Beta-thalassemia is a genetic blood disease in which the red blood cells have an abnormal form of the oxygen-carrying molecule called hemoglobin (Hb). Normal Hb is made up of two alpha-globin proteins and two beta-globin proteins. The defective red blood cells in beta-thalassemia arise from hematopoietic stem cells (HSCs) in which both genes for beta-globin are either missing or mutated. In the absence of beta-globin, the other building block of Hb, alpha-globin, accumulates and eventually destroys the red blood cell. HSCs are parent cells in the bone marrow that give rise to blood cells.
The St. Jude team successfully treated beta-thalassemia in mice by using a newly developed vector--or biological ferry composed of DNA housed within a harmless virus--to shuttle a therapeutic gene into the defective HSCs. The gene allowed red cells that were derived from the HSCs to make gamma-globin, a protein that acted as a substitute for beta-globin. The resulting Hb molecule, composed of alpha- and gamma-globin, is called fetal Hb (HbF) because it normally occurs only during the fetal stage of development. The use of HbF prevents the need to introduce normal beta-globin into the body in someone who has never had it before. It is possible that the sudden introduction of beta-globin could trigger an immune response against this protein.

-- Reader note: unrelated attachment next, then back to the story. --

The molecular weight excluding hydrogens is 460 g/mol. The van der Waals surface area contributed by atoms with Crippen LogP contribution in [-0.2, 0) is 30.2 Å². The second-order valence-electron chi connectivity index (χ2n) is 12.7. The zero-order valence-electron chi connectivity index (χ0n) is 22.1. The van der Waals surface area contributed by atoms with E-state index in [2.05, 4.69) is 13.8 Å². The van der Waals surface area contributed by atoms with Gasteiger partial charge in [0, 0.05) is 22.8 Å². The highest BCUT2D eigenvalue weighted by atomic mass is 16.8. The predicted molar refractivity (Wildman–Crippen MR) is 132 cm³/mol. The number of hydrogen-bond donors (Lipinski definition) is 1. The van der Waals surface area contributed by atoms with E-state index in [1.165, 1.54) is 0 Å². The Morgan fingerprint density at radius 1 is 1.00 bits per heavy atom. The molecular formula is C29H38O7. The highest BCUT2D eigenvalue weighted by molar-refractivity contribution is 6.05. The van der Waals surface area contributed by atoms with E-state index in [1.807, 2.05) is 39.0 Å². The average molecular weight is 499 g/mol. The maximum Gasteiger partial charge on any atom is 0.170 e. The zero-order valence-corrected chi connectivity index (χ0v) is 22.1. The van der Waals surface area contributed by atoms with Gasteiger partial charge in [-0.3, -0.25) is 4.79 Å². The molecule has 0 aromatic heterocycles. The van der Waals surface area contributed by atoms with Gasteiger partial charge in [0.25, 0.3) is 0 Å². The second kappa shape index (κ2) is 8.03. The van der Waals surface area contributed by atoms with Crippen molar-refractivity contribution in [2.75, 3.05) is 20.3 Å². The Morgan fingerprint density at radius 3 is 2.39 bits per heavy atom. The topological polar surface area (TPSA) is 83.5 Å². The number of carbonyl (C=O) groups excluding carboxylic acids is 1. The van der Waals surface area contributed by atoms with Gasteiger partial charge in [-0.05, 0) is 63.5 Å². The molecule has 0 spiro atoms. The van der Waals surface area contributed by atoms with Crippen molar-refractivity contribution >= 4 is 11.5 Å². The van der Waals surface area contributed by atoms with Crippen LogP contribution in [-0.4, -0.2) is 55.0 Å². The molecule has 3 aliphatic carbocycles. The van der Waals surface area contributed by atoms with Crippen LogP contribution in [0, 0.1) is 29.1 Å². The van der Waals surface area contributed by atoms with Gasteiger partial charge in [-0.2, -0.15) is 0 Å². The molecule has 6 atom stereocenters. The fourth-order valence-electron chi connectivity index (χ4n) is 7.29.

The vector, which used a virus called lentivirus to carry the gamma-globin gene, also carried a special set of additional pieces of DNA called regulatory elements. These elements were part of a section of the normal chromosome containing t
Contact: Bonnie Cameron
St. Jude Children's Research Hospital